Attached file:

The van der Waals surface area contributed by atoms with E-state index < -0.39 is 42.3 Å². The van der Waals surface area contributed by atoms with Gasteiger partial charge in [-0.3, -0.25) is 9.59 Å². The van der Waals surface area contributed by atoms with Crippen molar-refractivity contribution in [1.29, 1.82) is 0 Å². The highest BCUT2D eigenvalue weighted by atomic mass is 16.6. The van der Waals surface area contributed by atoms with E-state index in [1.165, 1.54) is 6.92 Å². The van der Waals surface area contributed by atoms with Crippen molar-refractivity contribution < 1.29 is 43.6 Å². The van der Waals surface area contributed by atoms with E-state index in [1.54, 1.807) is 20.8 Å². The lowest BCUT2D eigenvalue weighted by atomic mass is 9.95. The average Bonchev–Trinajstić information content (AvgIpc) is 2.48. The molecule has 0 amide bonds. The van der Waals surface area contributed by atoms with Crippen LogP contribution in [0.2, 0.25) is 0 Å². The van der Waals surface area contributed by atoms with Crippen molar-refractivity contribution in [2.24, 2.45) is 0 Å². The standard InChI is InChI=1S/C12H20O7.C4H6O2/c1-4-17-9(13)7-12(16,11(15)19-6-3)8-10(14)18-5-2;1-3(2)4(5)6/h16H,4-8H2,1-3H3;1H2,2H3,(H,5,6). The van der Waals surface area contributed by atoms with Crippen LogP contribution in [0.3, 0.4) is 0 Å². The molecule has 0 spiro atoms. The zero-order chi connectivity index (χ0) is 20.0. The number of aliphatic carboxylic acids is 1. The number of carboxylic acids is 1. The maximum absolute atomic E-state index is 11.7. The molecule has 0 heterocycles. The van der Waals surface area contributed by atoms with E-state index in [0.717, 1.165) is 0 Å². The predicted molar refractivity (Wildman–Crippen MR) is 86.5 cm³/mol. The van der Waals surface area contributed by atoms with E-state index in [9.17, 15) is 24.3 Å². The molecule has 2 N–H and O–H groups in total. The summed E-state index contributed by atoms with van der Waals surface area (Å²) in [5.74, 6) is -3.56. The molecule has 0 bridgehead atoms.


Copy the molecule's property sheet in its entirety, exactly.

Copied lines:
The van der Waals surface area contributed by atoms with E-state index < -0.39 is 42.3 Å². The van der Waals surface area contributed by atoms with Gasteiger partial charge in [-0.3, -0.25) is 9.59 Å². The van der Waals surface area contributed by atoms with Crippen molar-refractivity contribution in [1.29, 1.82) is 0 Å². The highest BCUT2D eigenvalue weighted by atomic mass is 16.6. The van der Waals surface area contributed by atoms with E-state index in [1.165, 1.54) is 6.92 Å². The van der Waals surface area contributed by atoms with Crippen molar-refractivity contribution < 1.29 is 43.6 Å². The van der Waals surface area contributed by atoms with E-state index in [1.54, 1.807) is 20.8 Å². The lowest BCUT2D eigenvalue weighted by atomic mass is 9.95. The average Bonchev–Trinajstić information content (AvgIpc) is 2.48. The molecule has 0 amide bonds. The van der Waals surface area contributed by atoms with Crippen LogP contribution in [0.2, 0.25) is 0 Å². The van der Waals surface area contributed by atoms with Crippen molar-refractivity contribution in [2.24, 2.45) is 0 Å². The standard InChI is InChI=1S/C12H20O7.C4H6O2/c1-4-17-9(13)7-12(16,11(15)19-6-3)8-10(14)18-5-2;1-3(2)4(5)6/h16H,4-8H2,1-3H3;1H2,2H3,(H,5,6). The van der Waals surface area contributed by atoms with Crippen LogP contribution in [0.3, 0.4) is 0 Å². The molecule has 0 spiro atoms. The zero-order chi connectivity index (χ0) is 20.0. The number of aliphatic carboxylic acids is 1. The number of carboxylic acids is 1. The maximum absolute atomic E-state index is 11.7. The molecule has 0 heterocycles. The van der Waals surface area contributed by atoms with E-state index in [0.717, 1.165) is 0 Å². The predicted molar refractivity (Wildman–Crippen MR) is 86.5 cm³/mol. The van der Waals surface area contributed by atoms with E-state index in [9.17, 15) is 24.3 Å². The molecule has 2 N–H and O–H groups in total. The summed E-state index contributed by atoms with van der Waals surface area (Å²) in [5.74, 6) is -3.56. The molecule has 0 bridgehead atoms.